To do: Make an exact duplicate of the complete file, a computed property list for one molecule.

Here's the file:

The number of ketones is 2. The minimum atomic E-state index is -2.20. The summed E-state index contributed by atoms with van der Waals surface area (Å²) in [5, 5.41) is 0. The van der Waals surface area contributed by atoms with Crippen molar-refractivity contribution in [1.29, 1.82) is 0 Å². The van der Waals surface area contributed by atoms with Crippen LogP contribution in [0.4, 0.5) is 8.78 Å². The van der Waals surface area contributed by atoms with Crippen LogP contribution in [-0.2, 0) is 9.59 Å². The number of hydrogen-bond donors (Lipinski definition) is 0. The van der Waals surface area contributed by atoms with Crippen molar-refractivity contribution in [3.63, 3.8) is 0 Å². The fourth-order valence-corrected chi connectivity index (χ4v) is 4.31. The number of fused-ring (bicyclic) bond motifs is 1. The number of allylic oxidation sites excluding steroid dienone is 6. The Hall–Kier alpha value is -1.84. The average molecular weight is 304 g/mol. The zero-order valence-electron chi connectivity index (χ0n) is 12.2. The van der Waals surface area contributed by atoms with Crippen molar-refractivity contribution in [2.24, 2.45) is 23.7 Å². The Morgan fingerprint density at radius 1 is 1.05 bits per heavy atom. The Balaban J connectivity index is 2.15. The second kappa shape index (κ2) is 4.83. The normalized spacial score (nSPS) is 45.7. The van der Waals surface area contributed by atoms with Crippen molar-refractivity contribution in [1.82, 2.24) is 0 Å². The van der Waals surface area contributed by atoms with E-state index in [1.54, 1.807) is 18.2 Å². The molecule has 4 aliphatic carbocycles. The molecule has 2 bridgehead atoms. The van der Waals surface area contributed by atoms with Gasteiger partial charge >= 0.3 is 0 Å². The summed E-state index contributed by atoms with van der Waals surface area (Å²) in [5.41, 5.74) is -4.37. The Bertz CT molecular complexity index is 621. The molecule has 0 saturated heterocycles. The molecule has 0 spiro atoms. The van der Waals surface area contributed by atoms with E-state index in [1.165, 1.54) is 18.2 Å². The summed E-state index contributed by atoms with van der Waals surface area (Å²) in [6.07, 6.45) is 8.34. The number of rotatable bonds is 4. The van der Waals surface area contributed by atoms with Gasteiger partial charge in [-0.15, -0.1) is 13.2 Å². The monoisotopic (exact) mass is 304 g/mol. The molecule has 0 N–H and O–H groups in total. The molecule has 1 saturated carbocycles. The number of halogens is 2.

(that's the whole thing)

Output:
The number of ketones is 2. The minimum atomic E-state index is -2.20. The summed E-state index contributed by atoms with van der Waals surface area (Å²) in [5, 5.41) is 0. The van der Waals surface area contributed by atoms with Crippen molar-refractivity contribution in [1.29, 1.82) is 0 Å². The van der Waals surface area contributed by atoms with Crippen LogP contribution in [0.4, 0.5) is 8.78 Å². The van der Waals surface area contributed by atoms with Crippen LogP contribution in [-0.2, 0) is 9.59 Å². The number of hydrogen-bond donors (Lipinski definition) is 0. The van der Waals surface area contributed by atoms with Crippen molar-refractivity contribution in [3.63, 3.8) is 0 Å². The fourth-order valence-corrected chi connectivity index (χ4v) is 4.31. The number of fused-ring (bicyclic) bond motifs is 1. The number of allylic oxidation sites excluding steroid dienone is 6. The Hall–Kier alpha value is -1.84. The average molecular weight is 304 g/mol. The zero-order valence-electron chi connectivity index (χ0n) is 12.2. The van der Waals surface area contributed by atoms with Crippen molar-refractivity contribution in [2.24, 2.45) is 23.7 Å². The Morgan fingerprint density at radius 1 is 1.05 bits per heavy atom. The Balaban J connectivity index is 2.15. The second kappa shape index (κ2) is 4.83. The normalized spacial score (nSPS) is 45.7. The van der Waals surface area contributed by atoms with Crippen molar-refractivity contribution in [1.82, 2.24) is 0 Å². The van der Waals surface area contributed by atoms with E-state index in [1.54, 1.807) is 18.2 Å². The molecule has 4 aliphatic carbocycles. The molecule has 2 bridgehead atoms. The van der Waals surface area contributed by atoms with Gasteiger partial charge >= 0.3 is 0 Å². The summed E-state index contributed by atoms with van der Waals surface area (Å²) in [5.41, 5.74) is -4.37. The Bertz CT molecular complexity index is 621. The molecule has 0 saturated heterocycles. The molecule has 0 spiro atoms. The van der Waals surface area contributed by atoms with E-state index in [1.165, 1.54) is 18.2 Å². The summed E-state index contributed by atoms with van der Waals surface area (Å²) in [6.07, 6.45) is 8.34. The number of rotatable bonds is 4. The van der Waals surface area contributed by atoms with Gasteiger partial charge in [-0.15, -0.1) is 13.2 Å². The monoisotopic (exact) mass is 304 g/mol. The molecule has 0 N–H and O–H groups in total. The molecule has 1 saturated carbocycles. The number of halogens is 2.